Second misconception, If you are using more than one CT, they have to be put in series. It doesn't make any sense to put current sources in series, they should be put in parallel. You put voltage sources in series. And unless the voltage sources are the same V, it won't work to put them in parallel. With two CTs, the current is doubled. So we need to bring the burden resistor down to 25 ohms to get the same voltage reading. In my case:

View attachment 25742

I used a 47 ohm resistor. This keeps the real load at 30 watts on the service while the inverter sees 0 watts. The difference in the two readings remains 30 watts when I'm not limiting. It works solidly, when I hovered over the two hours in the graph above, they both said 30watt-hours.
they have current going through them but send a voltage to the inverter or inside the inverter it converts the current sense into a voltage. To add the voltage of both Cts a series connection is needed. The main/only seller of the dual 240v sensing cables for these inverters (he’s sold 1000 of them) wires them together in series. A few of us got together and deconstructed a few of his cables to reveal the series connection of the CTs. Yes some people have had success wiring them together in parallel. The inverters will still produce till there is no voltage being seen by the inverters limiter. I have a very accurate Iotawatt with detailed 5sec graphing, the inverters limit perfectly with the series connection for the last almost 4 years.

EDIT: the Cts are not wired in series to double the voltage. They only output amps. Although I explain below why they should still be wired in series. I remembered 🤪
 
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Cheap 4-life

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One small, but critical note:
With the SCT-013 line of CTs, only the SCT-013-000 variant (used with this inverter) is a Current-Current transformer.
All other SCT-013-XXX types (incl SCT-013-000V) have integrated burden resistors, so they output voltage... would change the whole issue.

Also: While two opposing Zeners could be made to work to suppress high voltages, TVS diodes are used in these devices


You have a switch drawn in there to short the CT outputs. Does the inverter ramp down the output to 0W when the signal is shorted?
With the ct signal shorted and internal limiter turned on in the setting the inverter has to see a signal from the CTs to operate, so yes the inverter would go to zero production when the ct signal is disconnected
 
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Cheap 4-life

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“And unless the voltage sources are both the same it won’t work to put them in parallel” yes and no..
The voltage sources from both CTs is different due to different loads on each mains. Wiring them together in series allows both of those different voltages to be added and the 240v sinewave to be properly read. Your homes meter has both mains wires going through ONE Ct in opposite directions to properly read the 240v sinewave. The homes meter and the 240v gtil2 do not care what’s happening on one leg individually. The meter doesn’t add the current from each leg. The 2 CTs wired in series allows the 240v single phase inverter to properly see and supply what the home is using at 240v. The homes meter does not read each mains individually. These inverters are not splitphase they are single phase and for it to see the 240v power the home is using then it needs to read the 240v sinewave similiarly to how homes meter is doing it. The inverters need to try to match what the meter is seeing. The meter isn’t seeing the current on each leg individually and adding it together. Like I said both mains wires (in the homes meter) go through the same ct in opposite directions to properly read the 240v sinewave. The meter doesn’t have a neutral connection inside at all so it don’t care about splitphase or individual legs.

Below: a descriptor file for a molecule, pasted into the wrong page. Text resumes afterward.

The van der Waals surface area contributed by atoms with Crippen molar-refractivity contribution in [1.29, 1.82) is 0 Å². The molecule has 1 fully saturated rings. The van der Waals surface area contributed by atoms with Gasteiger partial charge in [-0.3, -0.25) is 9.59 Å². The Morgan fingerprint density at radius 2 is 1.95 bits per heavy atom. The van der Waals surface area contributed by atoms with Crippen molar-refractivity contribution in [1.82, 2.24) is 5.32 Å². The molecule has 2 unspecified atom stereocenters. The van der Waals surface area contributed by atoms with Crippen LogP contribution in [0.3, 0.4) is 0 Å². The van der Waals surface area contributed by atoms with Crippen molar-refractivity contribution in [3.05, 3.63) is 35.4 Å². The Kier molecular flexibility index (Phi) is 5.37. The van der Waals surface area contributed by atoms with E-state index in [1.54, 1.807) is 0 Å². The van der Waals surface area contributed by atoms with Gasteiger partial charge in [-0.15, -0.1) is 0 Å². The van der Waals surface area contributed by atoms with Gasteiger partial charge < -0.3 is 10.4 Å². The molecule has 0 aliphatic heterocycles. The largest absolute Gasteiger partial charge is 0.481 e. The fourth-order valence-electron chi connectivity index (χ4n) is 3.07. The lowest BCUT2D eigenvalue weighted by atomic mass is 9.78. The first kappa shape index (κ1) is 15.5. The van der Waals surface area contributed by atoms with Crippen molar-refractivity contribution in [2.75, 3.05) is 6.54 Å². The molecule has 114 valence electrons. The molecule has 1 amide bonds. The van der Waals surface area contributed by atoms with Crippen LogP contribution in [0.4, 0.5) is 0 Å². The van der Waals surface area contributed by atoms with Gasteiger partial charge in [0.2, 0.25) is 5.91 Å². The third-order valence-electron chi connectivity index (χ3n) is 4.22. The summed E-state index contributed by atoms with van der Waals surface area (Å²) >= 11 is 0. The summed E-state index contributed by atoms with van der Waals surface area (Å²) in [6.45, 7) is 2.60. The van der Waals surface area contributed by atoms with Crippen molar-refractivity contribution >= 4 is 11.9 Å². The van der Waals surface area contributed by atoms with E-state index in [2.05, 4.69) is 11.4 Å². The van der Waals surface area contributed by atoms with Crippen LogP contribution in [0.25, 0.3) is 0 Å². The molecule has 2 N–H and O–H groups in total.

EDIT: the CTs are not wired in series to double the voltage. I explain below why they are wired in series.
 
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Cheap 4-life

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One small, but critical note:
With the SCT-013 line of CTs, only the SCT-013-000 variant (used with this inverter) is a Current-Current transformer.
All other SCT-013-XXX types (incl SCT-013-000V) have integrated burden resistors, so they output voltage... would change the whole issue.

Also: While two opposing Zeners could be made to work to suppress high voltages, TVS diodes are used in these devices


You have a switch drawn in there to short the CT outputs. Does the inverter ramp down the output to 0W when the signal is shorted?
I think when I took apart the CTs I seen a burden resistor inside. If I am mistaken then the CTs use a resistor that is inside the inverter
 
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ajw22

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they have current going through them but send a voltage
I've posted it before, but that's simply not how it works with current output CTs like the SCT-013-000 this inverter is designed for. They need to be connected in parallel to sum up the currents. It's the burden resistor inside the inverter that turns that current into voltage.
With any other SCT-013 variant CT that has an integrated burden resistor, then yes. They send out a voltage that can be combined by connecting the outputs in series.

Also I think when I took apart the CTs I seen a burden resistor inside. If I am mistaken then the CTs use an resistor that is inside the inverter